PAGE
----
Have you ever been approached by a blogger who asked you, as an author, to pay for an interview?
Did you say no?
Why did you say no?
Because you don’t pay for interviews?
Bloggers should work for free?
Nick Wale wonders why bloggers are asked to work for free.
“I don’t pay for interviews!” is a phrase some people throw around. This is a common answer whenever the words “An interview will cost…” are said. I have often wondered why people don’t want pay for interviews. Surely, a blogger is spending their time and effort to help someone make money. Why should the blogger not be reimbursed for their time and effort?
Why is there a consensus that bloggers should work for free? Who came up with that idea? Do all writers give their books away? Do freelance journalists work for free? Do builders? Architects? No, they expect fair compensation, and I don’t believe that any blogger charging a fair fee for a promotional interview should be penalised for it.
Writing blog articles is the easiest bit of the whole thing. However, finding readers, promoting authors and their books, increasing name recognition, furthering someone’s work– that is PR and PR is a paid-for commodity.
However, I should be clear on one thing– free interviews can also be a good thing. Bloggers who want to gain clients should not just start a blog and suddenly expect $50 per interview. No. I believe that a base has to be built and free interviews do just that. If you are lucky enough to work for some great people then you build up your credibility.
I also believe that trading interviews, sharing articles and hosting guest bloggers are fantastic ideas. There’s something special about a guest article placed on your blog. I have enjoyed a few of these. Like-for-like trading is the cornerstone of civilisation.
I digress, however. My point is when you have a following and you are giving people your time and effort– I ask this– is it unreasonable to charge? Most bloggers work to the advantage of the author. Why shouldn’t they ask for a price? Some writers in the main believe that it is unreasonable to pay; but if they want the PR– the time and effort a blogger spends– doesn’t it make sense to pay?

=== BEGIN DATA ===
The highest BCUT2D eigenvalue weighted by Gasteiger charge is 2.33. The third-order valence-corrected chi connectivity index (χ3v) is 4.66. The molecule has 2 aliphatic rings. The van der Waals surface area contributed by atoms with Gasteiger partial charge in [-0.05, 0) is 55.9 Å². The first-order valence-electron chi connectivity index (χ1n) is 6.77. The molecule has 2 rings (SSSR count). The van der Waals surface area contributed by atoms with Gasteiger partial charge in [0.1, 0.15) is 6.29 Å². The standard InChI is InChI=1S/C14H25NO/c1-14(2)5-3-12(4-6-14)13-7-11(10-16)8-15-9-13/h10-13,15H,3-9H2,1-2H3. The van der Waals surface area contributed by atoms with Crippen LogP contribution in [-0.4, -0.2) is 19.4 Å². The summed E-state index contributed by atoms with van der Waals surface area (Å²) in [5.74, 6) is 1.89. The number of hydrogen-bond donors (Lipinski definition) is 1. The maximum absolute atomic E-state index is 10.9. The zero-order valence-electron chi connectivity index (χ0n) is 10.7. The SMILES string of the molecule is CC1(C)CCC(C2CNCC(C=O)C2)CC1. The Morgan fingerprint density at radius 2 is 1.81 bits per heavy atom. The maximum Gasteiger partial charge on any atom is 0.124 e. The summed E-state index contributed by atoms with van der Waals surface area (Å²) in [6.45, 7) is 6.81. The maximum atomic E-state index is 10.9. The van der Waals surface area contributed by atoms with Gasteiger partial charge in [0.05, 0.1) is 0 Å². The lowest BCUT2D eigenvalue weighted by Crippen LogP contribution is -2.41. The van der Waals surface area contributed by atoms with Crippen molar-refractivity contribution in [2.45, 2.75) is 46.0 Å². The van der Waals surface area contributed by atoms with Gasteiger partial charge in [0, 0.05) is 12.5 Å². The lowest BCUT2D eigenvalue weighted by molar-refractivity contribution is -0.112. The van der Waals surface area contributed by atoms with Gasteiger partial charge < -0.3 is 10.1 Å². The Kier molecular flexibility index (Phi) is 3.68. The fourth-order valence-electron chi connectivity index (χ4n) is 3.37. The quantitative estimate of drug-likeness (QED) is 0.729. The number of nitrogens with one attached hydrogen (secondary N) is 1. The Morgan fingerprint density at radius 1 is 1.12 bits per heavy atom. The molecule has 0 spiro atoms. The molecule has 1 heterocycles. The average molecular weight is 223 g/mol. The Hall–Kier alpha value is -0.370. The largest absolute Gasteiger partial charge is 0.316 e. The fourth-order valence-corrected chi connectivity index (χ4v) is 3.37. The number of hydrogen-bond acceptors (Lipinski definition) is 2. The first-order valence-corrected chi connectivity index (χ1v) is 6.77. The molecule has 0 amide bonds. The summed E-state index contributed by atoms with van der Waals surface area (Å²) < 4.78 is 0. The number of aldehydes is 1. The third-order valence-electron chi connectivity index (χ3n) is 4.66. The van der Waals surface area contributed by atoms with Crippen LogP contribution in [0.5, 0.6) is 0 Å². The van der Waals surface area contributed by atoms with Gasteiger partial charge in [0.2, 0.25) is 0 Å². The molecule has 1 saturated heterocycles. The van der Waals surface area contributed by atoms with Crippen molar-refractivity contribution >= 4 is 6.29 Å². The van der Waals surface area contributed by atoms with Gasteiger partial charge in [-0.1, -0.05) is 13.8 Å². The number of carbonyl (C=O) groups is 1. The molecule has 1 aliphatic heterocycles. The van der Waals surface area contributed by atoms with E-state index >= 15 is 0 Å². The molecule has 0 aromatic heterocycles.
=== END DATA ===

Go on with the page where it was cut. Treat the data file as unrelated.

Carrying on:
I do not believe $100 per interview is a price anyone can ask. I do believe $20-30 is reasonable. If the blogger has a good back catalogue of interviews; if the blogger has a publicity programme; and if the blogger works hard.
I always try to find the most interesting people for my blog. That is one of my stipulations. I want interesting content and, yes, I am building up a business. I am happy to spend time and effort to promote an author I believe in. If an author believes in promotion, believes in the value of blogger’s work, is a blogger not worth paying?
I was once told, “You’re not worth paying for because your blog ranking isn’t high enough.” Then why did you want an interview on my blog for free instead? Why did you approach me? If you don’t feel my blog has enough visibility, why waste both our time?
The answer is simple. I was good enough to be used; good enough to help; but not good enough to get paid for my help. That, my friends, is where I said no and built up a collection of references that showed I could do what I promised and I was credible. I no longer hear those words. I just say what I need and people smile and say, “Yes, please.”
The advantages of paying for an interview are numerous. The blogger will want to make your interview his best so far, his biggest interview. In an effort to accomplish this aim, the blogger will actively work to promote you! A sensibly priced interview will allow a blogger to continue working, build up a business and make money to support him or herself. In this recession, there are so many people out of work. Let’s pay for interviews so we can keep bloggers in employment. Let’s get people business and create a fair priced blogging promotion system so people can work for you. A blogger who gets paid will work harder for you as an author, and aren’t things worth having worth paying for?
However, for all those who want something for nothing, I am going to try their technique. The next time I go shopping, I am going to say, “Your food isn’t worth paying for,” and I’m going to ask if I can have it for free.
The answer of course will be an outraged no! I am finding that is the answer many bloggers are now finding themselves saying to authors who don’t want to pay for a valuable service. I would be happy to pay for a job well done. Wouldn’t you?